US News And World Report Best Law Firms 2022
Richard J. Lambert was named by Best Lawyers® as a 2021 Corporate Law “Lawyer of the Year.”

Best Lawyers® is the oldest and most respected peer-review publication in the legal profession. Only one lawyer in each practice area in a given community is honored as “Lawyer of the Year.”


Comprehensive Legal Services For Businesses

In New Jersey And New York call


Comprehensive Legal Services For Businesses

In New Jersey And New York call

Dunn Lambert, LLC



Business Law Professionals

  1. Home
  2.  » 
  3. Intellectual Property
  4.  » Paramount Pictures sues Puzo estate over ‘Godfather’ sequel

Paramount Pictures sues Puzo estate over ‘Godfather’ sequel

On Behalf of | May 14, 2012 | Intellectual Property |

An ongoing feud between the estate of “The Godfather” author Mario Puzo and Paramount Pictures continues to heat up, but perhaps to the dismay of fans of the mafia saga, this one is a lot less gritty than those found in Puzo’s books.

Last week saw the release of another sequel in “The Godfather” series, just the latest chapter of a battle over intellectual property. Back in February Paramount filed a lawsuit in federal court in Manhattan against Anthony Puzo, the late author’s son and the executor of his estate, in an effort to stop the book — titled “The Family Corleone” — from being published because the studio says it wasn’t authorized. Paramount claims it purchased the copyright to the classic mobster series in 1969 and authorized just one sequel, “The Godfather Returns,” to be published by Random House in 2004, five years after Mario Puzo died.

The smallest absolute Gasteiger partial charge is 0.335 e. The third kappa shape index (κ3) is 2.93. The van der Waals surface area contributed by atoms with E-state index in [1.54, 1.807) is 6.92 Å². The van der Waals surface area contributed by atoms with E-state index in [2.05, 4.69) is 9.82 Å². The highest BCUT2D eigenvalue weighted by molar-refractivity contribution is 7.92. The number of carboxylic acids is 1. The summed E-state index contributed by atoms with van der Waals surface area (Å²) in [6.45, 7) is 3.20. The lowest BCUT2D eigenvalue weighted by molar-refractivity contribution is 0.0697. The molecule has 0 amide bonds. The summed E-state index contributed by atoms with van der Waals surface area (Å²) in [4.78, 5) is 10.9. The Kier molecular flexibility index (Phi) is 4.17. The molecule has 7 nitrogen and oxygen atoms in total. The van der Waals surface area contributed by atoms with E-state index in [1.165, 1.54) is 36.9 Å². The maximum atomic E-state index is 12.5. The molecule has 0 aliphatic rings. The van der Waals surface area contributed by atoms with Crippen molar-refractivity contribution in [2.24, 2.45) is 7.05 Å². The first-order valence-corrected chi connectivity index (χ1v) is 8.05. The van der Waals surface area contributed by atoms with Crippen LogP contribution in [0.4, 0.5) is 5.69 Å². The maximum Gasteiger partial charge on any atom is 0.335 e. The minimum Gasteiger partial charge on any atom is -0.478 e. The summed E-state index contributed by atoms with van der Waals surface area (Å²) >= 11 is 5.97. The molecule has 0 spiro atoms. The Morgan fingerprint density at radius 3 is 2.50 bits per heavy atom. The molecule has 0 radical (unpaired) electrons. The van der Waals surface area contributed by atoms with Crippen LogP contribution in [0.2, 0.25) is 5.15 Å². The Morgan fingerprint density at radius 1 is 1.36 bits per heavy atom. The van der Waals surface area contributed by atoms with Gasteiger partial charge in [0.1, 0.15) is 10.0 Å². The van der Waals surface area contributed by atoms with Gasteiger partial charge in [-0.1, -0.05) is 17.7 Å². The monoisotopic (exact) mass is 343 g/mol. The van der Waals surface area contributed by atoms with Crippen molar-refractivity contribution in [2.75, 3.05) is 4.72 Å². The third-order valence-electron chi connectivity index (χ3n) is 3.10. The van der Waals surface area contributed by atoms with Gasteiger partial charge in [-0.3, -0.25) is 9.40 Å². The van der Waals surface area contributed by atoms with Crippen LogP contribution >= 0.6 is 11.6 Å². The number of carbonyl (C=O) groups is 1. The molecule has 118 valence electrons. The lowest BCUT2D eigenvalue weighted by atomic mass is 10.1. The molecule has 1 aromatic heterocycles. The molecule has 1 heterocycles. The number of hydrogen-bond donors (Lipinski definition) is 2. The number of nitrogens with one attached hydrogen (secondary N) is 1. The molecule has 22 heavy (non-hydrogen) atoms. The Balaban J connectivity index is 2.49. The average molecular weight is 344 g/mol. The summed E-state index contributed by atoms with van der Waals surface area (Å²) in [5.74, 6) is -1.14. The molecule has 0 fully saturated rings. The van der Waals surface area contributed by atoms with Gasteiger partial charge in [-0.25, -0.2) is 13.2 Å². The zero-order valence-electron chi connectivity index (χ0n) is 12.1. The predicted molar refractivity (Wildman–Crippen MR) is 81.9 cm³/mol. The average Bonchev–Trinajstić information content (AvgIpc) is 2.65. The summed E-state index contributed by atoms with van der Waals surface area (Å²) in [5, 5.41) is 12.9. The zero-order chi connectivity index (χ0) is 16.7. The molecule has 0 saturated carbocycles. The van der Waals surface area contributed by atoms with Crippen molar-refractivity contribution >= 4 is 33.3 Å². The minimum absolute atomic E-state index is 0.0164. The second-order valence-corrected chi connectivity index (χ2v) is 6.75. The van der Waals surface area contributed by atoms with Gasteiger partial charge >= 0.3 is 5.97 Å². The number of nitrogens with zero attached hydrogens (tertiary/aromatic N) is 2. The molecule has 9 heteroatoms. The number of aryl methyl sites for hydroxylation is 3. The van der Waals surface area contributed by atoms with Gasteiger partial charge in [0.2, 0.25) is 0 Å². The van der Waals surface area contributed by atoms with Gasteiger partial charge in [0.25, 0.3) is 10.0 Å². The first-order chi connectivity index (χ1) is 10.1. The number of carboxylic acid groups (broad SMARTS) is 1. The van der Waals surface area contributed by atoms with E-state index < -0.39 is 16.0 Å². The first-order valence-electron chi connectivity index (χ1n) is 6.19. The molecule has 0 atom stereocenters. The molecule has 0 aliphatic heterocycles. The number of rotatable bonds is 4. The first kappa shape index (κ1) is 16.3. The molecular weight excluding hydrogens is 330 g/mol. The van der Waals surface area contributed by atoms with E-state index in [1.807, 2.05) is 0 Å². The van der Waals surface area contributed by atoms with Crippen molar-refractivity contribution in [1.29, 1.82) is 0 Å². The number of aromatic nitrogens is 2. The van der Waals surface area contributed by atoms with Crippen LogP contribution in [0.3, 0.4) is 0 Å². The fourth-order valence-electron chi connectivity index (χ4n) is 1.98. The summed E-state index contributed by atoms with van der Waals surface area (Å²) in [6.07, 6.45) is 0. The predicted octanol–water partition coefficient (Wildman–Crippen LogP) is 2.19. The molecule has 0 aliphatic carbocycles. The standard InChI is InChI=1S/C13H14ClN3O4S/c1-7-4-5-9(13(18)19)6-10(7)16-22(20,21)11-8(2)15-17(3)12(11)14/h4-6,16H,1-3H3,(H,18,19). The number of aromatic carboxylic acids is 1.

But another sequel, “The Godfather’s Revenge,” was published in 2006 without the studio’s permission, the lawsuit claims. Paramount says it’s trying to protect not only its copyright and trademark interests, but the integrity of “The Godfather” legacy.

Anthony Puzo countersued in March, arguing that the contract between his father and Paramount didn’t include book publishing rights. His lawsuit also contends that Paramount disregarded contractual promises it made to the late author and breached a 1969 contract. To put an end to the matter, Puzo and his attorney are seeking an end to the studio’s rights, along with damages that could exceed $10 million — a steep figure, but one that beats waking up next to a horse’s head.

Until the matter is settled, proceeds from the new sequel, “The Family Corleone,” will be put in escrow. The Puzo estate and Paramount are hoping to resolve their battle through a mediator who will, with any luck, give both parties an offer they can’t refuse.

Source: Bloomberg, “‘The Godfather,’ Anti-Piracy: Intellectual Property (Update 1),” Ellen Rosen, May 14, 2012